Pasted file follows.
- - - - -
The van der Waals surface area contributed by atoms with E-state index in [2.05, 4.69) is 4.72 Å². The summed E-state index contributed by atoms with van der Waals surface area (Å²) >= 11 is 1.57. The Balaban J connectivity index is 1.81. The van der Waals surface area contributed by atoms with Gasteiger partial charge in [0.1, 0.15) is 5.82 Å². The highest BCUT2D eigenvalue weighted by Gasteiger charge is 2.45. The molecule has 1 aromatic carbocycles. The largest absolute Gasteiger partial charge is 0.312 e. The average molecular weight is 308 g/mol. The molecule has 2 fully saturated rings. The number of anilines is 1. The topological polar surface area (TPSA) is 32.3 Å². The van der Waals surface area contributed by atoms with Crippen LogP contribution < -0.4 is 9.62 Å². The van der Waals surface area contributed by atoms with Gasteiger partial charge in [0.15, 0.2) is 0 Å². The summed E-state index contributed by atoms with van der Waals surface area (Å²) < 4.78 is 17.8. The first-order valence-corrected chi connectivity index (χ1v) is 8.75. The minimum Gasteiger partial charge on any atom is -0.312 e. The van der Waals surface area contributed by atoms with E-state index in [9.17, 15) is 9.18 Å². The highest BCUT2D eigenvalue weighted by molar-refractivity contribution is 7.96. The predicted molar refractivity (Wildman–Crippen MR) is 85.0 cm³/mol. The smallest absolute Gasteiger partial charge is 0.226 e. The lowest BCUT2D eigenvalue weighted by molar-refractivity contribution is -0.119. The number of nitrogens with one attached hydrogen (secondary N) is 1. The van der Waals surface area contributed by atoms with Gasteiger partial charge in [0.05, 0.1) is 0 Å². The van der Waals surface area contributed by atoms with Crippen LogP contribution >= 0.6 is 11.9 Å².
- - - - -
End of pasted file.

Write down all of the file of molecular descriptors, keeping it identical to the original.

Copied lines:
The van der Waals surface area contributed by atoms with E-state index in [2.05, 4.69) is 4.72 Å². The summed E-state index contributed by atoms with van der Waals surface area (Å²) >= 11 is 1.57. The Balaban J connectivity index is 1.81. The van der Waals surface area contributed by atoms with Gasteiger partial charge in [0.1, 0.15) is 5.82 Å². The highest BCUT2D eigenvalue weighted by Gasteiger charge is 2.45. The molecule has 1 aromatic carbocycles. The largest absolute Gasteiger partial charge is 0.312 e. The average molecular weight is 308 g/mol. The molecule has 2 fully saturated rings. The number of anilines is 1. The topological polar surface area (TPSA) is 32.3 Å². The van der Waals surface area contributed by atoms with Crippen LogP contribution < -0.4 is 9.62 Å². The van der Waals surface area contributed by atoms with Gasteiger partial charge in [0.15, 0.2) is 0 Å². The summed E-state index contributed by atoms with van der Waals surface area (Å²) < 4.78 is 17.8. The first-order valence-corrected chi connectivity index (χ1v) is 8.75. The minimum Gasteiger partial charge on any atom is -0.312 e. The van der Waals surface area contributed by atoms with E-state index in [9.17, 15) is 9.18 Å². The highest BCUT2D eigenvalue weighted by molar-refractivity contribution is 7.96. The predicted molar refractivity (Wildman–Crippen MR) is 85.0 cm³/mol. The smallest absolute Gasteiger partial charge is 0.226 e. The lowest BCUT2D eigenvalue weighted by molar-refractivity contribution is -0.119. The number of nitrogens with one attached hydrogen (secondary N) is 1. The van der Waals surface area contributed by atoms with Gasteiger partial charge in [0.05, 0.1) is 0 Å². The van der Waals surface area contributed by atoms with Crippen LogP contribution >= 0.6 is 11.9 Å².